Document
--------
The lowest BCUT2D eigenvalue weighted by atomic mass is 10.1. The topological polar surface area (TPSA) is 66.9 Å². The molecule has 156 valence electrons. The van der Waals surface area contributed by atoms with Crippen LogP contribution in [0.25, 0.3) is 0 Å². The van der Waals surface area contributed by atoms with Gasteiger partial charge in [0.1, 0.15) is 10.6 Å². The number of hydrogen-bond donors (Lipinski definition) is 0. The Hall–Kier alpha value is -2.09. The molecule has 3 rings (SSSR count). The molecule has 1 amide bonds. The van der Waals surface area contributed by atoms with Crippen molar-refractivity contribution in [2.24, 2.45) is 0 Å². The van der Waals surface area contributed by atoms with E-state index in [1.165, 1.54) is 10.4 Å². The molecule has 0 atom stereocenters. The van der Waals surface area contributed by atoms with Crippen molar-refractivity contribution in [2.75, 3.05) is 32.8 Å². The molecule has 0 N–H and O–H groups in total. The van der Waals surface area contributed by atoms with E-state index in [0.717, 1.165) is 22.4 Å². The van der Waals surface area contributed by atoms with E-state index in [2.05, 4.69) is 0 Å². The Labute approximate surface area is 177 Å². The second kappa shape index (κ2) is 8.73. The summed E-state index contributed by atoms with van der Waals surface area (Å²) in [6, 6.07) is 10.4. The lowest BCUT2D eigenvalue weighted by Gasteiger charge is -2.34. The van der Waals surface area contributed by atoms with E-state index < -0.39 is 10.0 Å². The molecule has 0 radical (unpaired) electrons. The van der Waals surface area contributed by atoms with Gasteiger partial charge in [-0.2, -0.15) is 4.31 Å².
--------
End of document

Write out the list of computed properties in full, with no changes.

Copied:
The lowest BCUT2D eigenvalue weighted by atomic mass is 10.1. The topological polar surface area (TPSA) is 66.9 Å². The molecule has 156 valence electrons. The van der Waals surface area contributed by atoms with Crippen LogP contribution in [0.25, 0.3) is 0 Å². The van der Waals surface area contributed by atoms with Gasteiger partial charge in [0.1, 0.15) is 10.6 Å². The number of hydrogen-bond donors (Lipinski definition) is 0. The Hall–Kier alpha value is -2.09. The molecule has 3 rings (SSSR count). The molecule has 1 amide bonds. The van der Waals surface area contributed by atoms with Crippen molar-refractivity contribution in [2.24, 2.45) is 0 Å². The van der Waals surface area contributed by atoms with E-state index in [1.165, 1.54) is 10.4 Å². The molecule has 0 atom stereocenters. The van der Waals surface area contributed by atoms with Crippen molar-refractivity contribution in [2.75, 3.05) is 32.8 Å². The molecule has 0 N–H and O–H groups in total. The van der Waals surface area contributed by atoms with E-state index in [0.717, 1.165) is 22.4 Å². The van der Waals surface area contributed by atoms with E-state index in [2.05, 4.69) is 0 Å². The Labute approximate surface area is 177 Å². The second kappa shape index (κ2) is 8.73. The summed E-state index contributed by atoms with van der Waals surface area (Å²) in [6, 6.07) is 10.4. The lowest BCUT2D eigenvalue weighted by Gasteiger charge is -2.34. The van der Waals surface area contributed by atoms with E-state index < -0.39 is 10.0 Å². The molecule has 0 radical (unpaired) electrons. The van der Waals surface area contributed by atoms with Gasteiger partial charge in [-0.2, -0.15) is 4.31 Å².